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Sahlgrenska Academy

Study: Too Much Tea Drinking In Pregnancy Leads To Overweight Babies

Drinking three cups of tea a day during pregnancy increases the risk of having overweight children, according to a study of more than 50,000 mothers.

It found pregnant women who consumed more than 200mg a day of caffeine were more likely to have children that are overweight at preschool and school ages.

The study, which was carried out by researchers at Sahlgrenska Academy in Sweden in collaboration with the Norwegian Institute of Public Health, tracked the weight of children up to the age of eight and was one of the world’s largest health surveys of pregnant women.

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Study: Eating junkfood during pregnancy risks pre-term birth

A new study on diet and pregnancy suggests that what you eat when you are expecting is as important as what you don’t.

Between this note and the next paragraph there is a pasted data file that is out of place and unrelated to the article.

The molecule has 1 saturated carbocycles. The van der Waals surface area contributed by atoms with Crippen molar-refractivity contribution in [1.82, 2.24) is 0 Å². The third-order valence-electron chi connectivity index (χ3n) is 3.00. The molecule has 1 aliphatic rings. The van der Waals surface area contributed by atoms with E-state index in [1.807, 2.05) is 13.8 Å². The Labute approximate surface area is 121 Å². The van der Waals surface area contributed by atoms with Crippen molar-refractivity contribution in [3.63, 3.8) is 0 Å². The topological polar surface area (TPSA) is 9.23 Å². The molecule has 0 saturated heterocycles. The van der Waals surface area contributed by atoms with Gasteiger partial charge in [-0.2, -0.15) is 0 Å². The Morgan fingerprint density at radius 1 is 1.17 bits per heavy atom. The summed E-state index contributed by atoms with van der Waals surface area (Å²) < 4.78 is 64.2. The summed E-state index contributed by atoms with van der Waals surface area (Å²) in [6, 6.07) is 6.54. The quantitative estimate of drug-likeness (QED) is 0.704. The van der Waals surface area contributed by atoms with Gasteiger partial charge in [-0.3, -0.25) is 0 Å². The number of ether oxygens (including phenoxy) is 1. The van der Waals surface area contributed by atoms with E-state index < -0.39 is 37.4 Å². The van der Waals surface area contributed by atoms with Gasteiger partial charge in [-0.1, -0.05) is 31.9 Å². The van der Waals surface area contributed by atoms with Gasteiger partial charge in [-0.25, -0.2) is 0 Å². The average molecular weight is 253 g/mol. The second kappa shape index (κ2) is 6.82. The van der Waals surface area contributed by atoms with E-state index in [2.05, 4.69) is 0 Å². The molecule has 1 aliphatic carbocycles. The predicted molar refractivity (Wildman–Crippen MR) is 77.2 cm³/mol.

Women who ate plenty of fruits and vegetables and who tried to drink water instead of soft drinks were less likely to have premature babies than women who ate more “Western” diets, a big study in Norway has shown.
It wasn’t that women who ate pizza, tacos and sweets were more likely than average to have premature babies, the researchers found. It was that healthier eating lowered the risk by about 15 percent.
Dr Linda Englund-Ögge of Sweden’s Sahlgrenska Academy and colleagues studied a big database of 66,000 Norwegian women who are taking part in a larger study. One of the things they did was fill out a food diary while pregnant.
Englund-Ogge’s team classified their diets into three broad types: a “prudent” diet with plenty of fruits and vegetables and not too much junk food; a “traditional” Nordic diet with boiled potatoes, fish and gravy; and a more typical modern “Western” diet with processed white flour, sweets and snacks.
“Our results indicate that increasing the intake of foods associated with a prudent dietary pattern is more important than totally excluding processed food, fast food, junk food, and snacks,” they wrote in their report, published in the British Medical Journal.
It makes sense, says Dr. Walter Willett, a nutrition expert at the Harvard School of Public Health who was not involved in the study. “It does fit with what we have learned about diet and pregnancy,” he told NBC News.

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